29 September 2015
The Refugee Crisis
The AMIS Roundtable (7th of September 2015) discussed the dramatic events characterizing Europe’s response to refugees. Recently, the UNHCR warned of the existence of a record-breaking 60 million refugees globally. The war in Syria, ISIS in Iraq, and the collapse of the Libyan state have meant a large increase of asylum seekers.
The response has been tighter border control, deterrence measures and combatting smugglers. But while fences and Frontex operations are politically salient, comparatively little political good-will has followed the EU Commission’s proposal to resettle asylum seekers or the UNHCR’s call to increase the relocation of refugees.
- Martin Lemberg-Pedersen (AMIS, UCPH)
- Ninna Nyberg Sørensen (Danish Institute for International Studies),
- Hans Lucht (Danish Institute for International Studies),
- Thomas Gammeltoft-Hansen (The Danish Institute for Human Rights),
- Line Richter (Department of Anthropology, UCPH) &
- Nils Holtug (AMIS, UCPH).
Watch, or re-watch, the roundtable discussion:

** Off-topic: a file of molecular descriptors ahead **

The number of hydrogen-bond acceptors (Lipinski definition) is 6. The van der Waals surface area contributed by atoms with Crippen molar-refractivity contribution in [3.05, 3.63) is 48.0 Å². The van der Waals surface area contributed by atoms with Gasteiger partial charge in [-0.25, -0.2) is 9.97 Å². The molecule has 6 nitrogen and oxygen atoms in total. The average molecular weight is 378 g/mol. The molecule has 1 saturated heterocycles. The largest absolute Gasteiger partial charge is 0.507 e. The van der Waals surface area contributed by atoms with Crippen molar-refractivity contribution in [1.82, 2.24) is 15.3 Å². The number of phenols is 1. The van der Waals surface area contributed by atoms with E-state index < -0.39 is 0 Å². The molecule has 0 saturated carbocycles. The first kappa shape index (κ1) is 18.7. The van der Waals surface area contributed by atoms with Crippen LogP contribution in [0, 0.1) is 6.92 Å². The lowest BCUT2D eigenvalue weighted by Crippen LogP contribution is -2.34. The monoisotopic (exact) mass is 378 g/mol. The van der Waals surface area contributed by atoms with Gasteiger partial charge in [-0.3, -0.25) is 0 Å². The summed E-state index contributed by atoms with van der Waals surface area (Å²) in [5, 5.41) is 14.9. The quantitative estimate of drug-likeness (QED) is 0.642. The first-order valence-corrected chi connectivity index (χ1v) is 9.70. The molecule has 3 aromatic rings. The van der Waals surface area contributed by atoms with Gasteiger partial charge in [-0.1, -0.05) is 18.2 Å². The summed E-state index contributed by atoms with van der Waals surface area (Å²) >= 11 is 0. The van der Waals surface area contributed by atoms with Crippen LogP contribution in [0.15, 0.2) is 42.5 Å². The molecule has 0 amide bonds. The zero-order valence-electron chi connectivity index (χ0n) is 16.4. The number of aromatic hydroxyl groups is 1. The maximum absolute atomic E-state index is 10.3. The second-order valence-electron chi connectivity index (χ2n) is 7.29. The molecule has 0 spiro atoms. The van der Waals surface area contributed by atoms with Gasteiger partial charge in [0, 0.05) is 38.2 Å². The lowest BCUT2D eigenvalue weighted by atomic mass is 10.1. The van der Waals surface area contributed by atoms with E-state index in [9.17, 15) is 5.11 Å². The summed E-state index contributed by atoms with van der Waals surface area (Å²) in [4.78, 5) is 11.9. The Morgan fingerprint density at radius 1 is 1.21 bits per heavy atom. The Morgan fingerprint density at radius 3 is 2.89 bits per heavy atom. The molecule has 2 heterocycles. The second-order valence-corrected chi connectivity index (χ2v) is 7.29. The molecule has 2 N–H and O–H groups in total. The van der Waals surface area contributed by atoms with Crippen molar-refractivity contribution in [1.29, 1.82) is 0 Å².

The main findings of the AMIS roundtable has also been converted into an article written by the roundtable participants,
In the article, entitled "Flygtninge: Jagten på en bæredygtig løsning" ("Refugees: The hunt for a sustainable solution"), the affiliates argue that a greater European and international collaboration focused on the regions of origin of the refugees is needed, if a sustainable solution to the Refugee Crisis is to be developed.
Excerpt from the article:
"Den nødvendige humanitære bistand til nærområderne må altså suppleres med en villighed til at modtage en større andel af flygtningene i lande med langt lavere flygtningeprocenter. Og der er, som vi aktuelt ser i Europa, ikke noget alternativ til et samarbejde om en fordeling af flygtninge. Meget gerne et samarbejde, der rækker ud over Europa." ("The necessary humanitarian aid to the regions of origis must be supplemented with a willingness from countries with low percentages of refugees to receive a greater number of refugees. And there is, as we see in Europe, no alternative to a collaboration in relation to a destribution of refugees. Preferably a collaboration that extends beyond Europe.")
The article, which was printed in the Danish newspaper Politiken, can be read HERE.